- FanGraphs Baseball - http://www.fangraphs.com/blogs -
Posted By R.J. Anderson On July 13, 2010 @ 8:00 am In Daily Graphings | 12 Comments
Note: It’s the midseason, which means things are a little slow. As a result, I’ve taken this opportunity to try and give back to the readers by doing content requests on Twitter. This one comes from Zach Sanders, who actually writes for RotoGraphs and is quite smart and good on his own. He wants some Travis Ishikawa coverage and although he’s probably more qualified to do it than me, here goes nothing.
Buster Posey appeared to be the big winner when the San Francisco Giants traded Bengie Molina on July 1. Posey’s season debut came on May 29 and yet between those two dates he recorded exactly two starts behind the dish in something like 40 games. Posey is starting almost every day now, but so is his replacement at first base: Travis Ishikawa.
Okay, to be fair, it wasn’t just Molina’s departure that opened the spot for Ishikawa. Aaron Rowand’s ineffectiveness has allowed Bruce Bochy to play Andres Torres in centerfield occasionally alongside the Giants’ little blue pills (older players who are still usable, and not just for nostalgia purposes) in Pat Burrell and Aubrey Huff. The 26-year-old lefty who hit nine home runs for the Giants in 2009 has clenched the job with ever-yearning, inferno-drenched palms.
In 71 plate appearances Ishikawa has hit two homers, while drastically reducing his strikeout rate, and he’s flashing the isolated power that made him a reasonable first base option after the 2008 season. Perhaps the most impressive aspect of Ishikawa’s performance is that it comes without playing in the minor leagues this season. He missed time with two partially torn ligaments in his big toe and, while playing time has been mostly sparse, he’s made the most of it.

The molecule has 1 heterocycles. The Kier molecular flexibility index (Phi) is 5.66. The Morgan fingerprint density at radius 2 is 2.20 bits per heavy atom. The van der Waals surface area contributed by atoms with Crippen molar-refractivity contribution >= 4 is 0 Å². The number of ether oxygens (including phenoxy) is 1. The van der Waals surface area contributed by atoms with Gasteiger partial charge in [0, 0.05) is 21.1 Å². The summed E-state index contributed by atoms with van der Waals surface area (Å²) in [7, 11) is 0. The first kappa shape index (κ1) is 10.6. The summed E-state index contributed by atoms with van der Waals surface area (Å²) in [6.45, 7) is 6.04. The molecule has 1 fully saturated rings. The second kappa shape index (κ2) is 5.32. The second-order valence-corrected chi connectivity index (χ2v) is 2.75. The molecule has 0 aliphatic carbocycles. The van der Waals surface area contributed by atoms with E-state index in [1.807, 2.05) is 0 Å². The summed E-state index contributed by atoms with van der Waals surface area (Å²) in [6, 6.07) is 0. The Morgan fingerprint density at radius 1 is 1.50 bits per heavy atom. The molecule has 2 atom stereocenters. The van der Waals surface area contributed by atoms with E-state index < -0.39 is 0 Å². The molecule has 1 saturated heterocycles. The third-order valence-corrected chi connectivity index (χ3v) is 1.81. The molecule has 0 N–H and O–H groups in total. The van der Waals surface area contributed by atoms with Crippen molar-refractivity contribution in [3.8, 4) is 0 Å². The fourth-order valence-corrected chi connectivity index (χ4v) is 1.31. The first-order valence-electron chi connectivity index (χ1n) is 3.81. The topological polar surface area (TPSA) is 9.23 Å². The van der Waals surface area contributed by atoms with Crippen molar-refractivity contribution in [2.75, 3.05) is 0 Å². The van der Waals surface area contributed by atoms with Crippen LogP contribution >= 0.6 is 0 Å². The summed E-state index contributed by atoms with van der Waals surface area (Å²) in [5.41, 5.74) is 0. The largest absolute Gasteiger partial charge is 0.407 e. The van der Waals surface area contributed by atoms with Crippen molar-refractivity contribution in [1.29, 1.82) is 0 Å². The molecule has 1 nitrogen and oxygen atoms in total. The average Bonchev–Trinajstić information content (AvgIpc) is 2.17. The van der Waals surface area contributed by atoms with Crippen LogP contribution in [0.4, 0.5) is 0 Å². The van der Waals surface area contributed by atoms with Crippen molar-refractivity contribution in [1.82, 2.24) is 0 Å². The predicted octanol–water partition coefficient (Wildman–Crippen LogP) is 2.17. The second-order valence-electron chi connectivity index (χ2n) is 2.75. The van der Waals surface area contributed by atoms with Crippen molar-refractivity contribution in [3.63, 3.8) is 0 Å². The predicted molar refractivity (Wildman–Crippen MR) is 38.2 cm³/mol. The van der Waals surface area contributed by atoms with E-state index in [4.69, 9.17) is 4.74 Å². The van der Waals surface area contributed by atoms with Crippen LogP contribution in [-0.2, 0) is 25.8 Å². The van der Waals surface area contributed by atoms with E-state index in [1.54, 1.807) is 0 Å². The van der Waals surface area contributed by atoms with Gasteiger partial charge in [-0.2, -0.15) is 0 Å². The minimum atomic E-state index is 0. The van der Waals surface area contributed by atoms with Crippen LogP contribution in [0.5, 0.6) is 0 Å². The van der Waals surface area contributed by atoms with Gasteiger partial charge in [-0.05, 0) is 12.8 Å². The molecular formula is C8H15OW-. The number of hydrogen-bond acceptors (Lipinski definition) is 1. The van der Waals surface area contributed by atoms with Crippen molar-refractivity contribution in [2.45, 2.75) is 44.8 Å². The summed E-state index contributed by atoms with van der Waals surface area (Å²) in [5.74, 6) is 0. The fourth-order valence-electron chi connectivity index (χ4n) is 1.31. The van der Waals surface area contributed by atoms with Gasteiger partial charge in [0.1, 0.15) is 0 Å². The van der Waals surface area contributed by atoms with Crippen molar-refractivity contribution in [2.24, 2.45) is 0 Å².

It’s hard to say what to expect moving forward. In Triple-A Ishikawa hit .310/.370/.737 in nearly 50 games, and in Double-A he hit .247/.333/.396 while being mostly young for the league. He’s been a mixed bag. One who shows pop and the potential to be a pretty nifty player, but also one who probably hits the ball on the ground too much for his skill set to ever truly flourish. He’s always been noted as a plus defender which helps his case, but he’s not much for hitting left-handers, which suggests his roof might be in a platoon capacity. Which I guess puts him in this family:
Article printed from FanGraphs Baseball: http://www.fangraphs.com/blogs
URL to article: http://www.fangraphs.com/blogs/ishikawa-power/
Copyright © 2009 FanGraphs Baseball. All rights reserved.